8) In addition to the fire hazard associated with dryer fires, there’s also the issue of carbon monoxide poisoning. Blocked or plugged up dryer vents for gas dryers may allow carbon monoxide to back up into the home. It is highly recommended to install a carbon monoxide detector close to the dryer when you have a gas dryer.
9) Have the dryer vents professionally brushed out on a regular basis. Professionals vary as to the frequency for cleaning out the dryer vents but the CSIA recommends that the dryer vent be checked on an annual basis. Of course, your laundry habits as well as how the dryer venting system is routed will be contributing factors in the frequency of the dryer vent cleaning. To find a qualified Certified Dryer Exhaust Technician in your area, go to www.csia.org. Make sure that the technician uses a brushing method to scrub the vent clean.
Many companies will only use vacuums or air pressure which will simply remove the loose accumulation from the dryer vent which is a waste of your time and money. A professional Dryer Exhaust Technician will also use a Magnehelic Gage or Vane Anemometer to measure the air flow of the dryer vent system after the dryer vent cleaning.
Nine Important “Don’ts” for Dryer Vents
1) Don’t push the dryer too close to the wall behind the clothes dryer. The connector hose should not be kinked or crushed which will reduce air flow. Not only will this create more lint in the dryer but your dryer will run hotter than it needs to, setting you up for a dangerous dryer fire.
2) Don’t close the door to the laundry room or laundry closet when your dryer is on. According to the Uniform Mechanical Code, a dryer needs 100 square inches of “make-up air,” the equivalent of a 10″x10″ window. Without this make-up air, the dryer will run harder and hotter than it needs to. This isn’t good for the dryer and it’s not safe for you.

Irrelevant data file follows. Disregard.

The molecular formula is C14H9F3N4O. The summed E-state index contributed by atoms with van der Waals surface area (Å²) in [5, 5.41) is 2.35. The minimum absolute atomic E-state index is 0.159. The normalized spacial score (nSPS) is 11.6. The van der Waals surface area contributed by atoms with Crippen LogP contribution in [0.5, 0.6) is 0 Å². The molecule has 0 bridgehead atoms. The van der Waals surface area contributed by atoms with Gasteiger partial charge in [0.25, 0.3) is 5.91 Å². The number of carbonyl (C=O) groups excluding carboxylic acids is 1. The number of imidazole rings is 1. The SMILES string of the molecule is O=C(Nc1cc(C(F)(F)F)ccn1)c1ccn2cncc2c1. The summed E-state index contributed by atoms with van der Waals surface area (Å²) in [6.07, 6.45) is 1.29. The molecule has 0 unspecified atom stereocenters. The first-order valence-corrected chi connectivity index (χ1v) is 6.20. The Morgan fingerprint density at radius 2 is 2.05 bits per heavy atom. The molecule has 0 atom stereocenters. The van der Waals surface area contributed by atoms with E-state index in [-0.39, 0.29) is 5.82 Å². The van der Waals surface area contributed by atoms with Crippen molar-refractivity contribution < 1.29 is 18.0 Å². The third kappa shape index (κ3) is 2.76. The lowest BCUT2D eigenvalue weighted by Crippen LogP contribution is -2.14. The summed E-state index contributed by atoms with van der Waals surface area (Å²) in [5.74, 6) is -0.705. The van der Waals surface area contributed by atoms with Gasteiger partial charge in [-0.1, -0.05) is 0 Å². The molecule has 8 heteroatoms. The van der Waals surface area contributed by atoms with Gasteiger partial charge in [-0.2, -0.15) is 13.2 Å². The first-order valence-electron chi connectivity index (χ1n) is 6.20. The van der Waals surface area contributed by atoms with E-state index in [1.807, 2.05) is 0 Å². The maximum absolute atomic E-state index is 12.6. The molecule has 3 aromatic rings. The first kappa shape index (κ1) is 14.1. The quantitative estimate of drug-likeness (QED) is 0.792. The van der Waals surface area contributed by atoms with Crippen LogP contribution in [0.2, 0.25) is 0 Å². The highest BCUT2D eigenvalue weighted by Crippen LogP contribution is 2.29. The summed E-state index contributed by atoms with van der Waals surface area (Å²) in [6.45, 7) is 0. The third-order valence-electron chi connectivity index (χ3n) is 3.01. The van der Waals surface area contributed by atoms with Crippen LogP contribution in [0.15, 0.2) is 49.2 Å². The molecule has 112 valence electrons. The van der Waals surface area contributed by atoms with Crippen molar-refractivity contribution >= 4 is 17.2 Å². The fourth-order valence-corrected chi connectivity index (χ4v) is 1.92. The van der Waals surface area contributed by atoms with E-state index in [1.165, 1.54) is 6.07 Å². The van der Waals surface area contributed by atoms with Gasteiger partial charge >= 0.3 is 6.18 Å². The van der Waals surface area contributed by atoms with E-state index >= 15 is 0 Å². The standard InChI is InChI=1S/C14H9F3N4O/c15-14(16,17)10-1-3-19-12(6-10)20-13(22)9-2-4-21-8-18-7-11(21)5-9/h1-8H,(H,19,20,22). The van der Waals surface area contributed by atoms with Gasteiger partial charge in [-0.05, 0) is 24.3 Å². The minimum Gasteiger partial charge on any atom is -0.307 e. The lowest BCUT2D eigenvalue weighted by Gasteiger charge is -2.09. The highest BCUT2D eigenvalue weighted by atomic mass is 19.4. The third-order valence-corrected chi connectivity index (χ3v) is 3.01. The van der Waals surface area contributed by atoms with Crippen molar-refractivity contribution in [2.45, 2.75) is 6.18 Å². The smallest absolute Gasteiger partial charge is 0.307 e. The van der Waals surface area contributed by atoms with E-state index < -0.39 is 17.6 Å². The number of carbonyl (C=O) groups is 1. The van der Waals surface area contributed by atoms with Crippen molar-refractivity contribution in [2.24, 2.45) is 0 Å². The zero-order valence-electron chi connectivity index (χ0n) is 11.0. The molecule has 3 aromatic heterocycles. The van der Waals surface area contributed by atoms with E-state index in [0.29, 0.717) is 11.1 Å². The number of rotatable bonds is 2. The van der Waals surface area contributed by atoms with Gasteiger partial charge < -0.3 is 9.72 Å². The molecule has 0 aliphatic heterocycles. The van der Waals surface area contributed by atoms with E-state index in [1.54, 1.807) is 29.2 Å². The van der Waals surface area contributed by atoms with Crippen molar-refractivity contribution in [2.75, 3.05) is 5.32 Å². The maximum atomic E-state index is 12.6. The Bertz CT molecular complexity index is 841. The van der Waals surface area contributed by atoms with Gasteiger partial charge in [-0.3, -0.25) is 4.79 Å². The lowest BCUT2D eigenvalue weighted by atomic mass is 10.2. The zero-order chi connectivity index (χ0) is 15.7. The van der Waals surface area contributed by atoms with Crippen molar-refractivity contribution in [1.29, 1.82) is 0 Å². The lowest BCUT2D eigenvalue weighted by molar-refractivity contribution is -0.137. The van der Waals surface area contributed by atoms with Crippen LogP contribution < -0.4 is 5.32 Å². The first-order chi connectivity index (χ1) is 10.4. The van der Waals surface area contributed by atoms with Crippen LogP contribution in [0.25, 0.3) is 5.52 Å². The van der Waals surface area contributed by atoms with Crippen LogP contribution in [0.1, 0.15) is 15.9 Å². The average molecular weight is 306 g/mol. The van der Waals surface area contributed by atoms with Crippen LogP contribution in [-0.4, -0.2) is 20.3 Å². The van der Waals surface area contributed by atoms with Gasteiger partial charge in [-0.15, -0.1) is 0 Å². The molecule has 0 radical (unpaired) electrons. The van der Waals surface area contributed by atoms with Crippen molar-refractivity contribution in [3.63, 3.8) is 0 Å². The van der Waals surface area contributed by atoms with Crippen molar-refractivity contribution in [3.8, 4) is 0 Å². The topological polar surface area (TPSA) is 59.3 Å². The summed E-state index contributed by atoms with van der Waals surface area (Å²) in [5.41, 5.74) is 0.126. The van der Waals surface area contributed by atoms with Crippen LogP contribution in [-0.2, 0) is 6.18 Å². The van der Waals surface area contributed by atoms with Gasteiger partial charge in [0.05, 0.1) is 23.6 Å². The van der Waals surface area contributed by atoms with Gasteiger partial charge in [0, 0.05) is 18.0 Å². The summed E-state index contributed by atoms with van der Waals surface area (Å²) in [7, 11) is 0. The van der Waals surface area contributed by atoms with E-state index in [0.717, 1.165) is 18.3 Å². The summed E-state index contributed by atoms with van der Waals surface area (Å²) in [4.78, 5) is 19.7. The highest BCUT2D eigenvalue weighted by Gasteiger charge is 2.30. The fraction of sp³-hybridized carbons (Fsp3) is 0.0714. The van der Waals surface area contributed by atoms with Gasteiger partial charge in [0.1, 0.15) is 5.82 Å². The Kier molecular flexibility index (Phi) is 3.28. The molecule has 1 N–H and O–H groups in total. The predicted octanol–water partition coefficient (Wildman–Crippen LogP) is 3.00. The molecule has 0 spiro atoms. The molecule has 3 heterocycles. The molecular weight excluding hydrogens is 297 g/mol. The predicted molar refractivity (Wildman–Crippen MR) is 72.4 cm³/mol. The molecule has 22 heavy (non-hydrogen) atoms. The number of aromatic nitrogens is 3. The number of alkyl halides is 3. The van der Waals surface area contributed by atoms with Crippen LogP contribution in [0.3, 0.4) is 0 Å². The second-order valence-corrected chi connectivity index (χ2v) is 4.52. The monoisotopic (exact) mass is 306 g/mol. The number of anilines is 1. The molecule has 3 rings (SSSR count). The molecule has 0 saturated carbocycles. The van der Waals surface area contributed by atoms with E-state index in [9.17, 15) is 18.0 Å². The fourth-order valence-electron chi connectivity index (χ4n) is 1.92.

3) Don’t use the exhaust fan in your laundry room if the dryer is on. The exhaust fan pulls air out of the room, which makes your dryer harder to bring in the make-up air that it needs.
4) Never dry clothes that have flammable or volatile chemicals on them. Instead, dry these clothes outside.
5) Don’t overload your dryer. It makes your dryer run harder and hotter than it needs to. This will create extra wear-and-tear on your dryer as well as expensive dryer repairs, and it will reduce the lifespan of your dryer.
6) Your dryer brings in make-up air from underneath and in front of your dryer. Don’t block this area with baskets of laundry. There should be a minimum of 18″ of open area in front of your dryer.
7) Never dry rubber-backed rugs or bathroom mats or other items with foam, plastic or vinyl materials. Not only does this potentially create a fire hazard, but it’ll ruin the items due to the high heat.
8) Dryers must always vent to the exterior of the house and never into enclosed areas like garages, attics, or crawl spaces. Never use the indoor dryer vent box kits purchased from the big box stores. These are not to code and can be especially dangerous if you’re venting a gas dryer.
9) Lastly and most importantly, NEVER run your dryer if you’re not at home or if you’re asleep. I receive several phone calls a month from people whose dryer caught on fire. You want to be home AND awake in case it does.
Following these tips will reduce the chance of dangerous dryer fires and will keep you worry-free while doing your laundry!